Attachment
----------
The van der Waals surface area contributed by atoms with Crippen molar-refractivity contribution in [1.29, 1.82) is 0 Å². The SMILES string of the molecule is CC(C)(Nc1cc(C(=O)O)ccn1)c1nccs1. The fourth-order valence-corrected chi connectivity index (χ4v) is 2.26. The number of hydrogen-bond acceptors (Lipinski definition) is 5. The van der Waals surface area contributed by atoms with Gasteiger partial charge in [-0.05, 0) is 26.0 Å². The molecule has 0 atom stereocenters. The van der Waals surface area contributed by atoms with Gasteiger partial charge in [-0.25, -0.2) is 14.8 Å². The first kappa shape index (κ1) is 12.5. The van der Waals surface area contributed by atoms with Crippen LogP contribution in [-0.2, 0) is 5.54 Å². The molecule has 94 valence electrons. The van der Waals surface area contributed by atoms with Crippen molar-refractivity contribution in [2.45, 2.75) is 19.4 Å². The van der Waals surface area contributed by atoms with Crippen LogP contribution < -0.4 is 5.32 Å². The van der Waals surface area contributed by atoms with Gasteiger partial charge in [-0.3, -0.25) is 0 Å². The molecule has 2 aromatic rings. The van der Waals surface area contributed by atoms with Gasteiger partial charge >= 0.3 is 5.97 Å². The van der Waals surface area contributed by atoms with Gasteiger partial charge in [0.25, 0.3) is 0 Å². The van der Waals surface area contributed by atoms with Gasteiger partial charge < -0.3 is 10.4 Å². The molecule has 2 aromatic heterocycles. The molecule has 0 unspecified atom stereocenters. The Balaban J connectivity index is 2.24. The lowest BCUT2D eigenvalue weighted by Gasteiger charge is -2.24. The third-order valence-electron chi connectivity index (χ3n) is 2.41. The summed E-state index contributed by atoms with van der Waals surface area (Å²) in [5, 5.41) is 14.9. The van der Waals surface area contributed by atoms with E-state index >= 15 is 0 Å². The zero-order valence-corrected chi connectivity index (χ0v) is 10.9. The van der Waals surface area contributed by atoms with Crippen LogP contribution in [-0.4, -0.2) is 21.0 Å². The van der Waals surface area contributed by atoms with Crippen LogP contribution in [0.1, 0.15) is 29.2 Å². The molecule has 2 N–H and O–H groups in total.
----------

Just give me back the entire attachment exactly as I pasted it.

The van der Waals surface area contributed by atoms with Crippen molar-refractivity contribution in [1.29, 1.82) is 0 Å². The SMILES string of the molecule is CC(C)(Nc1cc(C(=O)O)ccn1)c1nccs1. The fourth-order valence-corrected chi connectivity index (χ4v) is 2.26. The number of hydrogen-bond acceptors (Lipinski definition) is 5. The van der Waals surface area contributed by atoms with Gasteiger partial charge in [-0.05, 0) is 26.0 Å². The molecule has 0 atom stereocenters. The van der Waals surface area contributed by atoms with Gasteiger partial charge in [-0.25, -0.2) is 14.8 Å². The first kappa shape index (κ1) is 12.5. The van der Waals surface area contributed by atoms with Crippen LogP contribution in [-0.2, 0) is 5.54 Å². The molecule has 94 valence electrons. The van der Waals surface area contributed by atoms with Crippen molar-refractivity contribution in [2.45, 2.75) is 19.4 Å². The van der Waals surface area contributed by atoms with Crippen LogP contribution < -0.4 is 5.32 Å². The van der Waals surface area contributed by atoms with Gasteiger partial charge in [-0.3, -0.25) is 0 Å². The molecule has 2 aromatic rings. The van der Waals surface area contributed by atoms with Gasteiger partial charge >= 0.3 is 5.97 Å². The van der Waals surface area contributed by atoms with Gasteiger partial charge in [0.25, 0.3) is 0 Å². The van der Waals surface area contributed by atoms with Gasteiger partial charge < -0.3 is 10.4 Å². The molecule has 2 aromatic heterocycles. The molecule has 0 unspecified atom stereocenters. The Balaban J connectivity index is 2.24. The lowest BCUT2D eigenvalue weighted by Gasteiger charge is -2.24. The third-order valence-electron chi connectivity index (χ3n) is 2.41. The summed E-state index contributed by atoms with van der Waals surface area (Å²) in [5, 5.41) is 14.9. The van der Waals surface area contributed by atoms with E-state index >= 15 is 0 Å². The zero-order valence-corrected chi connectivity index (χ0v) is 10.9. The van der Waals surface area contributed by atoms with Crippen LogP contribution in [-0.4, -0.2) is 21.0 Å². The van der Waals surface area contributed by atoms with Crippen LogP contribution in [0.1, 0.15) is 29.2 Å². The molecule has 2 N–H and O–H groups in total.